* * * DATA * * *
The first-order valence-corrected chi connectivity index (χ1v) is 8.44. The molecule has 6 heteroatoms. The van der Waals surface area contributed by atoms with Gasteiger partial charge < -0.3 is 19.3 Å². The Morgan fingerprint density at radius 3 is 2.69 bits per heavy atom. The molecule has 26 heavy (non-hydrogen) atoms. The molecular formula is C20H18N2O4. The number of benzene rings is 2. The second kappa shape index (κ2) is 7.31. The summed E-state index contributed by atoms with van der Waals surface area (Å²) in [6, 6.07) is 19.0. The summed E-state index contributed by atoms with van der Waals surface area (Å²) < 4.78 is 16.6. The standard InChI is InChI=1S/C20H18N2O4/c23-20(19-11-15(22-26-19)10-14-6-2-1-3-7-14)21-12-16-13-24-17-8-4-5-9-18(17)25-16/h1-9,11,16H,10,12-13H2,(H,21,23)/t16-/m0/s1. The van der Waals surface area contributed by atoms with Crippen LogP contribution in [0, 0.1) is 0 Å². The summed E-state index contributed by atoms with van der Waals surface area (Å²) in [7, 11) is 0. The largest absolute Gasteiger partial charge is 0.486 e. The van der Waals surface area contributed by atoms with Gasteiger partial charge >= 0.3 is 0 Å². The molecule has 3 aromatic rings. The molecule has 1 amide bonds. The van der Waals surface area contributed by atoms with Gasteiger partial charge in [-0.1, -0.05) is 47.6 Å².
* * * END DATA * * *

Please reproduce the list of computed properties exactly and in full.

The first-order valence-corrected chi connectivity index (χ1v) is 8.44. The molecule has 6 heteroatoms. The van der Waals surface area contributed by atoms with Gasteiger partial charge < -0.3 is 19.3 Å². The Morgan fingerprint density at radius 3 is 2.69 bits per heavy atom. The molecule has 26 heavy (non-hydrogen) atoms. The molecular formula is C20H18N2O4. The number of benzene rings is 2. The second kappa shape index (κ2) is 7.31. The summed E-state index contributed by atoms with van der Waals surface area (Å²) in [6, 6.07) is 19.0. The summed E-state index contributed by atoms with van der Waals surface area (Å²) < 4.78 is 16.6. The standard InChI is InChI=1S/C20H18N2O4/c23-20(19-11-15(22-26-19)10-14-6-2-1-3-7-14)21-12-16-13-24-17-8-4-5-9-18(17)25-16/h1-9,11,16H,10,12-13H2,(H,21,23)/t16-/m0/s1. The van der Waals surface area contributed by atoms with Crippen LogP contribution in [0, 0.1) is 0 Å². The summed E-state index contributed by atoms with van der Waals surface area (Å²) in [7, 11) is 0. The largest absolute Gasteiger partial charge is 0.486 e. The van der Waals surface area contributed by atoms with Gasteiger partial charge >= 0.3 is 0 Å². The molecule has 3 aromatic rings. The molecule has 1 amide bonds. The van der Waals surface area contributed by atoms with Gasteiger partial charge in [-0.1, -0.05) is 47.6 Å².